3. Nirn actually inhabits a solar system with nine planets in it.
Yep. The Daedra are the evil forces of destruction in the games, but the forces of creation and good that made Nirn also created eight other physical realms, or planets, and placed them in the night sky. In fact, these other planets are plainly visible in the night sky in some of the games, and even form parts of some of the constellations in the night sky.
Now, I know that Pluto has been demoted, but when the games were first conceived, it was still a planet in good standing with the scientific community.
In any case, the fact that Nirn floats in a solar system with eight other planets and has an extremely similar feature with Jupiter is nothing compared with this next point:
4. The Imperials migrated to Earth and jumpstarted modern culture.
The Imperials, naturally, being the most advanced (culturally and scientifically) society on Tamriel (the continent where the games take place,) would have been able to escape from this cataclysm, whatever the heck it was, and made their way to another planet in the immediate area, the only one capable of supporting life (this is a theory; at this stage, Mars could just as easily have been capable of supporting life as well), which was Earth. Now, there could very well have been other humans on Earth at the time, but of course the Imperials would have brought their culture with them, which, since they appear to be carbon copies of the Roman Empire, would mean that Earth’s Roman Empire was actually created by the Nirn Imperials when they settled there. My next point? That the Imperial national anthem itself gives us a clue as to Nirn’s true identity in Earth’s night sky.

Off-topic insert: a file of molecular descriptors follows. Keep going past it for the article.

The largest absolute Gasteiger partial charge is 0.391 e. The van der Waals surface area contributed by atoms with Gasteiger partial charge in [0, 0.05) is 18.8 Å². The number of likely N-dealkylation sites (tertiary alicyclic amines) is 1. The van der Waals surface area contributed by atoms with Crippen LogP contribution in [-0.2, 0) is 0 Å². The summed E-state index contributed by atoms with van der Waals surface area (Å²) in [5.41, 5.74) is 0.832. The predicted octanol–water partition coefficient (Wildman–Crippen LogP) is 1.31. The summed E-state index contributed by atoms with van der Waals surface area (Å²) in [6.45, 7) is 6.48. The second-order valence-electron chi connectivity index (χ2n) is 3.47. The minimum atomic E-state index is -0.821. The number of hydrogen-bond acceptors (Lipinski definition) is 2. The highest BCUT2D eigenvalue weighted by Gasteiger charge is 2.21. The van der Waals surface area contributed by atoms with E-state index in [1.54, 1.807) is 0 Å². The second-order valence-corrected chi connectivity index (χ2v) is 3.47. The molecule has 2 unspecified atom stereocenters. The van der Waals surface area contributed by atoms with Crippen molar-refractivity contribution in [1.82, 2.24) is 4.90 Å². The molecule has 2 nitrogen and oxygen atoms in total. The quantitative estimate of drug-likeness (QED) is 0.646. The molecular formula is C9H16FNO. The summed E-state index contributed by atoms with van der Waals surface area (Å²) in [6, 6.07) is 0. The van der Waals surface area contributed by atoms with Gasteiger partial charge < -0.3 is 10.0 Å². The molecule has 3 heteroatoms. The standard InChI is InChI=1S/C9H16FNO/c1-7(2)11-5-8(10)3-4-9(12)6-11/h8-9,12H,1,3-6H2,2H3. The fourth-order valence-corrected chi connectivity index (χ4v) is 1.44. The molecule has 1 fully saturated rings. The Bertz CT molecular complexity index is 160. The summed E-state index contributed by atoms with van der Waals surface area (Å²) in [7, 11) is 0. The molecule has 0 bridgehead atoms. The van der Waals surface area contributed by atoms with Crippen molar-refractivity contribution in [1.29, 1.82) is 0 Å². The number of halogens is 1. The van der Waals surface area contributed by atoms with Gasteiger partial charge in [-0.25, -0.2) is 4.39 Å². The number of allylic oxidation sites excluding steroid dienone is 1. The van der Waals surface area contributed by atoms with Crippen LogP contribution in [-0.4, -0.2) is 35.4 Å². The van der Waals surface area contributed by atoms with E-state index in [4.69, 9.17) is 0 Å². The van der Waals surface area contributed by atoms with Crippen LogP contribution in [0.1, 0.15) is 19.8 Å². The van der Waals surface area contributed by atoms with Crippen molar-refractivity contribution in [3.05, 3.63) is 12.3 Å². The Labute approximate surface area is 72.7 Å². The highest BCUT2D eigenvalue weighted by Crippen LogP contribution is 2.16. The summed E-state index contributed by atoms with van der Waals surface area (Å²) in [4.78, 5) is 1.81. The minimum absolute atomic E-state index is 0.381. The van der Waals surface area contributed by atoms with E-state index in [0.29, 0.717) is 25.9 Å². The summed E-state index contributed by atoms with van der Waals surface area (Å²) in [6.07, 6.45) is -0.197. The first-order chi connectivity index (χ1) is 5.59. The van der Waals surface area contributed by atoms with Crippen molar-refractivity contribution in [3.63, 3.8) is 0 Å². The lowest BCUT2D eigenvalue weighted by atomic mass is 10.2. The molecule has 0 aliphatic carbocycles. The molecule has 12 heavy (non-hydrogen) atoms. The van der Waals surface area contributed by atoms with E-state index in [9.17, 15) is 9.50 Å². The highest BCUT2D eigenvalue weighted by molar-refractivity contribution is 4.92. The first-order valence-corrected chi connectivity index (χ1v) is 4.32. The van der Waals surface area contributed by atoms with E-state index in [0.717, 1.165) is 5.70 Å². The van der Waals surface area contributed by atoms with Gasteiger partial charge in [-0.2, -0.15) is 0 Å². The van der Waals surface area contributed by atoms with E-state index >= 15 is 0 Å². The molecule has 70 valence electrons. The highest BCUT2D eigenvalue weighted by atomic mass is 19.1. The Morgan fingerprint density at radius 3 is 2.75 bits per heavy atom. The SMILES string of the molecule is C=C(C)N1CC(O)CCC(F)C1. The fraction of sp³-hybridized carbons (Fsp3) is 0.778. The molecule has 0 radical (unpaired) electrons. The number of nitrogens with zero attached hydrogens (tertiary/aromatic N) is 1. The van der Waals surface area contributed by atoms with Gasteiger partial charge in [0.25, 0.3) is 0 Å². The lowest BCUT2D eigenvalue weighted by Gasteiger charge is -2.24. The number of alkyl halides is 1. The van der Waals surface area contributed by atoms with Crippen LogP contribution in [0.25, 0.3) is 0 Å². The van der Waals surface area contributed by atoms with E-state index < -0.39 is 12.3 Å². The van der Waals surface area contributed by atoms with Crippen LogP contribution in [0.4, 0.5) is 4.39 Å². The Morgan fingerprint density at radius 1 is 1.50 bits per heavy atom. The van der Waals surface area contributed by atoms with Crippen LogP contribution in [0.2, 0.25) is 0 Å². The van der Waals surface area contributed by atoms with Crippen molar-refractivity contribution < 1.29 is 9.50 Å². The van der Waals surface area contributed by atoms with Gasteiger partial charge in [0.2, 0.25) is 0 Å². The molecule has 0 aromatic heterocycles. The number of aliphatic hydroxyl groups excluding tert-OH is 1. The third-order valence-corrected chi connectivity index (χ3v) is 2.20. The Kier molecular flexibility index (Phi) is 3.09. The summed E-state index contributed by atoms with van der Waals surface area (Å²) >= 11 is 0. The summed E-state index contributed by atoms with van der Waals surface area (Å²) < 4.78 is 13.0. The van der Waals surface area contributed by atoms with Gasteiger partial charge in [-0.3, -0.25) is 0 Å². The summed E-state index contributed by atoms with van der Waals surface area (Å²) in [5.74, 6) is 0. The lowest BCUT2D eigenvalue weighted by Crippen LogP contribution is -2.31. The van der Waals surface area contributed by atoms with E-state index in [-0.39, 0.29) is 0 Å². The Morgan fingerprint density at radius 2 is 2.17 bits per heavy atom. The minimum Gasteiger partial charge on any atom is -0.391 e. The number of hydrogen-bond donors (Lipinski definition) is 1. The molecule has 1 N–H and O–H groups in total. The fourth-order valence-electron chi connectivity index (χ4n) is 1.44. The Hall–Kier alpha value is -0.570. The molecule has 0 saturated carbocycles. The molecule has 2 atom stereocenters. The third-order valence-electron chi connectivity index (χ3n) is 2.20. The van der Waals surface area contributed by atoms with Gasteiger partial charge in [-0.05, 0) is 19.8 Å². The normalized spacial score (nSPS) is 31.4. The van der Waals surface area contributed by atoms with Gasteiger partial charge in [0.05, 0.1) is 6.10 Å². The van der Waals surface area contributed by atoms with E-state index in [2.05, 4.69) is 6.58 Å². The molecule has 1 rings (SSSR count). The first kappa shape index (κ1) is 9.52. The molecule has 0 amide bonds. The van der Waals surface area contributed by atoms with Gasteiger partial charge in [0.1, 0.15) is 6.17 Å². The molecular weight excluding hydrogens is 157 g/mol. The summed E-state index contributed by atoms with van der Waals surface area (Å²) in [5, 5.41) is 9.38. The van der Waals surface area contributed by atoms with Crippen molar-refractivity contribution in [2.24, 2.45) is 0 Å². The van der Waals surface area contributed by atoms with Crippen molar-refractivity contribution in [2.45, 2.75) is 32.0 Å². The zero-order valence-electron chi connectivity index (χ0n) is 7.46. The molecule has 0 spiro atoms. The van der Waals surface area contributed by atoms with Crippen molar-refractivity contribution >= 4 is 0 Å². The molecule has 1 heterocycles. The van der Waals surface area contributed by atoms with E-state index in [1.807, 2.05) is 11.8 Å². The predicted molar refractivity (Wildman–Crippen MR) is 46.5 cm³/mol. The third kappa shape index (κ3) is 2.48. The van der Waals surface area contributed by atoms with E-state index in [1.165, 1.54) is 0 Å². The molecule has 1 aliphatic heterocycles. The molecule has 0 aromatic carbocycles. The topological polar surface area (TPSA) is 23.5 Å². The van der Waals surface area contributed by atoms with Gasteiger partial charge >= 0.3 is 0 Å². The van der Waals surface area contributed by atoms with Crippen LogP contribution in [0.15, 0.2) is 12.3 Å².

5. The Imperial national anthem itself comes to be known in time as Jupiter’s musical anthem.
The Imperials have a national anthem, which makes its way through all of Cyrrodil’s (The capital of Tamriel and the seat of Imperial power) provinces. This musical anthem sounds like this:
Now, this anthem worked its way into the collective unconsciousness of all of Tamriel, to the point that even the lawless northern realm of Skyrim used the tune as part of their national identity. Naturally, this theme would have been passed down through Earth’s generations, from the Imperials who became known as the Romans in later centuries. This theme became known by a much more famous name, when it was formally composed by Gustav Holst, under the title of Jupiter, Bringer of Jollity.
Skip to 2:45 for the pertinent musical theme.
Please note the name of that piece: Jupiter. Jupiter, as in, Jupiter the planet we came from, also known as Nirn. You cannot deny that Jupiter’s main theme is almost the exact same theme for Cyrrodil’s national anthem. Which brings me to my final point:
6. The Romans worshiped a pantheon of gods, chief among them named Jupiter.
The chief god of all of the Romans was named Jupiter; now, in the Elder Scrolls games, the different realms are named for the different Aedra and Daedra that rule them. Nirn, while not named after an Aedra named Nirn, does not actually have a patron Aedra or Daedra, but is rather a conglomeration of several Aedra that created it (hence the pantheon.) The Imperials, homesick for their once glorious homeworld, would naturally name their greatest diety after their lost home, which over time came to be known as Jupiter.
So there you have it. The Elder Scrolls series takes place on Jupiter at some impossibly distant point in the past. Now, if you’ll excuse me, I have to put up some more furniture against the doors and windows, as the nice young men in their white coats have been banging on the doors for the last 45 minutes.
Which one of you N’Wah called them?